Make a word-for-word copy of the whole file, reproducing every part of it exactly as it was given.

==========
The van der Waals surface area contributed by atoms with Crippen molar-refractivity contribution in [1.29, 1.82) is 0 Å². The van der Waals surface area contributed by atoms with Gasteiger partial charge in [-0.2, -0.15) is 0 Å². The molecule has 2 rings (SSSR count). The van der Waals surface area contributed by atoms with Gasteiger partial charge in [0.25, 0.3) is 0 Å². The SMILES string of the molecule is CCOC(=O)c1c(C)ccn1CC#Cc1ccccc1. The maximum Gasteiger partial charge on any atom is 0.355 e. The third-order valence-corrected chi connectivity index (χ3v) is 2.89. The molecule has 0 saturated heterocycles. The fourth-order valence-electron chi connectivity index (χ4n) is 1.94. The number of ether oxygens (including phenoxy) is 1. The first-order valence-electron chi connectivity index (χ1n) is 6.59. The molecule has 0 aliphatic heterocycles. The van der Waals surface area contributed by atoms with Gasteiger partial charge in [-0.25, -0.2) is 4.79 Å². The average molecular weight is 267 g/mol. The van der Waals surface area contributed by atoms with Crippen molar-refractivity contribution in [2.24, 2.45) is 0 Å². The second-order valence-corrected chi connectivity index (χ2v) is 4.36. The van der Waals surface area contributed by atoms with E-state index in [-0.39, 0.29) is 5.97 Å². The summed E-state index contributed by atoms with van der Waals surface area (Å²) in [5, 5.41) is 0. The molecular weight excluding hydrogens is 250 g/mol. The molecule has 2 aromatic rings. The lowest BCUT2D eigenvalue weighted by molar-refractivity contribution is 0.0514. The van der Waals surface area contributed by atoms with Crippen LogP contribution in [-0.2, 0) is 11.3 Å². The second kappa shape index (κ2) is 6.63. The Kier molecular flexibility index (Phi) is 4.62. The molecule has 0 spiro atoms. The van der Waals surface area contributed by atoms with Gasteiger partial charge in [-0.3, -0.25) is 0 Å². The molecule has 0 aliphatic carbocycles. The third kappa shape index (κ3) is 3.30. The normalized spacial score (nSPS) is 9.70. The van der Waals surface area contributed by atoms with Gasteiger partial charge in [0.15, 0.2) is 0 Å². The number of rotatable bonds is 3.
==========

The van der Waals surface area contributed by atoms with Crippen molar-refractivity contribution in [1.29, 1.82) is 0 Å². The van der Waals surface area contributed by atoms with Gasteiger partial charge in [-0.2, -0.15) is 0 Å². The molecule has 2 rings (SSSR count). The van der Waals surface area contributed by atoms with Gasteiger partial charge in [0.25, 0.3) is 0 Å². The SMILES string of the molecule is CCOC(=O)c1c(C)ccn1CC#Cc1ccccc1. The maximum Gasteiger partial charge on any atom is 0.355 e. The third-order valence-corrected chi connectivity index (χ3v) is 2.89. The molecule has 0 saturated heterocycles. The fourth-order valence-electron chi connectivity index (χ4n) is 1.94. The number of ether oxygens (including phenoxy) is 1. The first-order valence-electron chi connectivity index (χ1n) is 6.59. The molecule has 0 aliphatic heterocycles. The van der Waals surface area contributed by atoms with Gasteiger partial charge in [-0.25, -0.2) is 4.79 Å². The average molecular weight is 267 g/mol. The van der Waals surface area contributed by atoms with Crippen molar-refractivity contribution in [2.24, 2.45) is 0 Å². The second-order valence-corrected chi connectivity index (χ2v) is 4.36. The van der Waals surface area contributed by atoms with E-state index in [-0.39, 0.29) is 5.97 Å². The summed E-state index contributed by atoms with van der Waals surface area (Å²) in [5, 5.41) is 0. The molecular weight excluding hydrogens is 250 g/mol. The molecule has 2 aromatic rings. The lowest BCUT2D eigenvalue weighted by molar-refractivity contribution is 0.0514. The van der Waals surface area contributed by atoms with Crippen LogP contribution in [-0.2, 0) is 11.3 Å². The second kappa shape index (κ2) is 6.63. The Kier molecular flexibility index (Phi) is 4.62. The molecule has 0 spiro atoms. The van der Waals surface area contributed by atoms with Gasteiger partial charge in [-0.3, -0.25) is 0 Å². The molecule has 0 aliphatic carbocycles. The third kappa shape index (κ3) is 3.30. The normalized spacial score (nSPS) is 9.70. The van der Waals surface area contributed by atoms with Gasteiger partial charge in [0.15, 0.2) is 0 Å². The number of rotatable bonds is 3.